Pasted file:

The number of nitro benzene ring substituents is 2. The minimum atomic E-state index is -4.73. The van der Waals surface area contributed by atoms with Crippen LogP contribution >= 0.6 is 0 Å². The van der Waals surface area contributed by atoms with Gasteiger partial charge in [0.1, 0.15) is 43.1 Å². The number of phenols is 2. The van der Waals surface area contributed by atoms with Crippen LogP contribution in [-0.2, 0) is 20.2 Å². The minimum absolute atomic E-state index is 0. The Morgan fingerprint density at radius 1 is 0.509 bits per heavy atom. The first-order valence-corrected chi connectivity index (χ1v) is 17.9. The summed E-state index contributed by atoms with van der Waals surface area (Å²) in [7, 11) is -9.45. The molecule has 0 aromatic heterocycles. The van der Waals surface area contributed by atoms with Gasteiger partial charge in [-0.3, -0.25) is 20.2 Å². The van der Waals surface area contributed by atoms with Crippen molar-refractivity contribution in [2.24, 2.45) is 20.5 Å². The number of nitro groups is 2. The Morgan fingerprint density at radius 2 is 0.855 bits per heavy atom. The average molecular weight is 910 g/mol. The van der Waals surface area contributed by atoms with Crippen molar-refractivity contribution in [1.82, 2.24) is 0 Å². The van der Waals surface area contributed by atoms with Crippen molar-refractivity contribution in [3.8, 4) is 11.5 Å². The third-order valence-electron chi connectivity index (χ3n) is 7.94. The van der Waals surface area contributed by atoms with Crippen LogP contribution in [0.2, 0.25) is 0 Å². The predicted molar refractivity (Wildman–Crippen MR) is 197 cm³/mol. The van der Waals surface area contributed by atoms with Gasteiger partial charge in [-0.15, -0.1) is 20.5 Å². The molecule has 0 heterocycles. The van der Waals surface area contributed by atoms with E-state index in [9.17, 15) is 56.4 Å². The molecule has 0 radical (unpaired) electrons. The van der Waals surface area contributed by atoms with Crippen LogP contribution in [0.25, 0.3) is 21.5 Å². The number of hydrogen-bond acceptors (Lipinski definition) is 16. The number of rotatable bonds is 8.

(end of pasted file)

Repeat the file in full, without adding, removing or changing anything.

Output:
The number of nitro benzene ring substituents is 2. The minimum atomic E-state index is -4.73. The van der Waals surface area contributed by atoms with Crippen LogP contribution >= 0.6 is 0 Å². The van der Waals surface area contributed by atoms with Gasteiger partial charge in [0.1, 0.15) is 43.1 Å². The number of phenols is 2. The van der Waals surface area contributed by atoms with Crippen LogP contribution in [-0.2, 0) is 20.2 Å². The minimum absolute atomic E-state index is 0. The Morgan fingerprint density at radius 1 is 0.509 bits per heavy atom. The first-order valence-corrected chi connectivity index (χ1v) is 17.9. The summed E-state index contributed by atoms with van der Waals surface area (Å²) in [7, 11) is -9.45. The molecule has 0 aromatic heterocycles. The van der Waals surface area contributed by atoms with Gasteiger partial charge in [-0.3, -0.25) is 20.2 Å². The van der Waals surface area contributed by atoms with Crippen molar-refractivity contribution in [2.24, 2.45) is 20.5 Å². The number of nitro groups is 2. The Morgan fingerprint density at radius 2 is 0.855 bits per heavy atom. The average molecular weight is 910 g/mol. The van der Waals surface area contributed by atoms with Crippen molar-refractivity contribution in [1.82, 2.24) is 0 Å². The van der Waals surface area contributed by atoms with Crippen molar-refractivity contribution in [3.8, 4) is 11.5 Å². The third-order valence-electron chi connectivity index (χ3n) is 7.94. The van der Waals surface area contributed by atoms with Crippen LogP contribution in [0.2, 0.25) is 0 Å². The predicted molar refractivity (Wildman–Crippen MR) is 197 cm³/mol. The van der Waals surface area contributed by atoms with Gasteiger partial charge in [-0.15, -0.1) is 20.5 Å². The molecule has 0 heterocycles. The van der Waals surface area contributed by atoms with E-state index in [9.17, 15) is 56.4 Å². The molecule has 0 radical (unpaired) electrons. The van der Waals surface area contributed by atoms with Crippen LogP contribution in [0.25, 0.3) is 21.5 Å². The number of hydrogen-bond acceptors (Lipinski definition) is 16. The number of rotatable bonds is 8.